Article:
Let's Put Some Sense in Room Rates
Global Hotel Rate Review
By Patrick Mayock
The hotel industry recovery might be spotty, but the overall rate picture for much of the world is showing signs of improvement.
Average daily rate in the Americas region is up 3.8% year-through-July when reported in U.S. dollars, according to STR Global, sister company of HotelNewsNow.com. In Europe, rates are up 4.1% when measured in euros, while the Asia/Pacific region has reported a 4.2% increase, also in euros.
The Middle East/Africa region, which has endured a volatile political climate during the first part of the year, is down 2.5% when reported in euros, according to STR Global, sister company of HotelNewsNow.com.
As the world’s regional economies have improved, so too have their hotel markets, said Konstanze Auernheimer, director of marketing and analysis for STR Global.
“As most businesses have pretty healthy balance sheets, business travel has come back since 2010, which as well contributed to the ADR increase,” she said.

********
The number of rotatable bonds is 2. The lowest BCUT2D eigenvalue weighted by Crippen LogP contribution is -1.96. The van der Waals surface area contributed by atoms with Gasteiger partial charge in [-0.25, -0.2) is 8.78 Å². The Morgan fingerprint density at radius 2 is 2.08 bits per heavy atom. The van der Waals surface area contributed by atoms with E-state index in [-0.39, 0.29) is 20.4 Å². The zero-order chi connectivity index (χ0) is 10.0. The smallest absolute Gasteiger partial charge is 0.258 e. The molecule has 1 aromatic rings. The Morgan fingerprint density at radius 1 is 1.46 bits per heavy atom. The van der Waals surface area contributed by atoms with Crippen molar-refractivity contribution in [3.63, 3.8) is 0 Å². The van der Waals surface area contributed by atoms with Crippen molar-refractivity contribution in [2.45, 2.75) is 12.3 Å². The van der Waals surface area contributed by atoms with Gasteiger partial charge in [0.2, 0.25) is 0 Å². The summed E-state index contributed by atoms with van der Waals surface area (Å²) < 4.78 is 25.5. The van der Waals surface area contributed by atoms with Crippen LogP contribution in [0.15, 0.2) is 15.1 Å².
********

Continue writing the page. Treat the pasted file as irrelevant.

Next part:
Adam Weissenberg, vice chairman of Deloitte LLP's Tourism, Hospitality and Leisure practice, shared a similar sentiment: “The increase in business travel is the major factor in ADR increase.”
But will that momentum last?
“Within the current economic environment, it is very difficult to make a judgment if this ADR growth will continue,” Auernheimer said. “We are still predicting at the moment that we should see, albeit smaller, growth rates for next year, but this could all change quite quickly depending what happens to GDP, consumer confidence, etc.”
“As a whole, we will continue to see moderate ADR growth,” said Kristi White, director of demand and distribution marketing for TravelClick. “Most markets are focusing more on occupancy growth as it relates to ADR growth than what their competitive set is doing. This should stabilize ADR fluctuations. Additionally, if hotels can capitalize on increases in occupancy, they will go into RFP season in a stronger position than in 2011 and will continue to see ADR growth.”
What follows is a breakdown of ADR performance in each of the four world regions: